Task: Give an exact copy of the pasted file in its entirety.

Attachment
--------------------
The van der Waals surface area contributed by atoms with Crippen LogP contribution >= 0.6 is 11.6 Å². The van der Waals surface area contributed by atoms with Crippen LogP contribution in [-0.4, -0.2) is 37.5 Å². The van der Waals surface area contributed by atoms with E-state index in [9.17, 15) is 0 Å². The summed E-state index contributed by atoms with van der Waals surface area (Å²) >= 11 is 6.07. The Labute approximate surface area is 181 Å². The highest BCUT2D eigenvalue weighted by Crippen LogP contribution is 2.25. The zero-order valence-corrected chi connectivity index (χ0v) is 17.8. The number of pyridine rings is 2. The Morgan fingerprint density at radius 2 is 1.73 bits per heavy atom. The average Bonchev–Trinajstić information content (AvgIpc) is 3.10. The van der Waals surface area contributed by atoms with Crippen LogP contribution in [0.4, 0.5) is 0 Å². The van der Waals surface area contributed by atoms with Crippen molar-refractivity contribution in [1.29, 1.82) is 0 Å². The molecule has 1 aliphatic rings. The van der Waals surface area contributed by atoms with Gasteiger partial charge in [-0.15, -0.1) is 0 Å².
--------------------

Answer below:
The van der Waals surface area contributed by atoms with Crippen LogP contribution >= 0.6 is 11.6 Å². The van der Waals surface area contributed by atoms with Crippen LogP contribution in [-0.4, -0.2) is 37.5 Å². The van der Waals surface area contributed by atoms with E-state index in [9.17, 15) is 0 Å². The summed E-state index contributed by atoms with van der Waals surface area (Å²) >= 11 is 6.07. The Labute approximate surface area is 181 Å². The highest BCUT2D eigenvalue weighted by Crippen LogP contribution is 2.25. The zero-order valence-corrected chi connectivity index (χ0v) is 17.8. The number of pyridine rings is 2. The Morgan fingerprint density at radius 2 is 1.73 bits per heavy atom. The average Bonchev–Trinajstić information content (AvgIpc) is 3.10. The van der Waals surface area contributed by atoms with Crippen LogP contribution in [0.4, 0.5) is 0 Å². The van der Waals surface area contributed by atoms with Crippen molar-refractivity contribution in [1.29, 1.82) is 0 Å². The molecule has 1 aliphatic rings. The van der Waals surface area contributed by atoms with Gasteiger partial charge in [-0.15, -0.1) is 0 Å².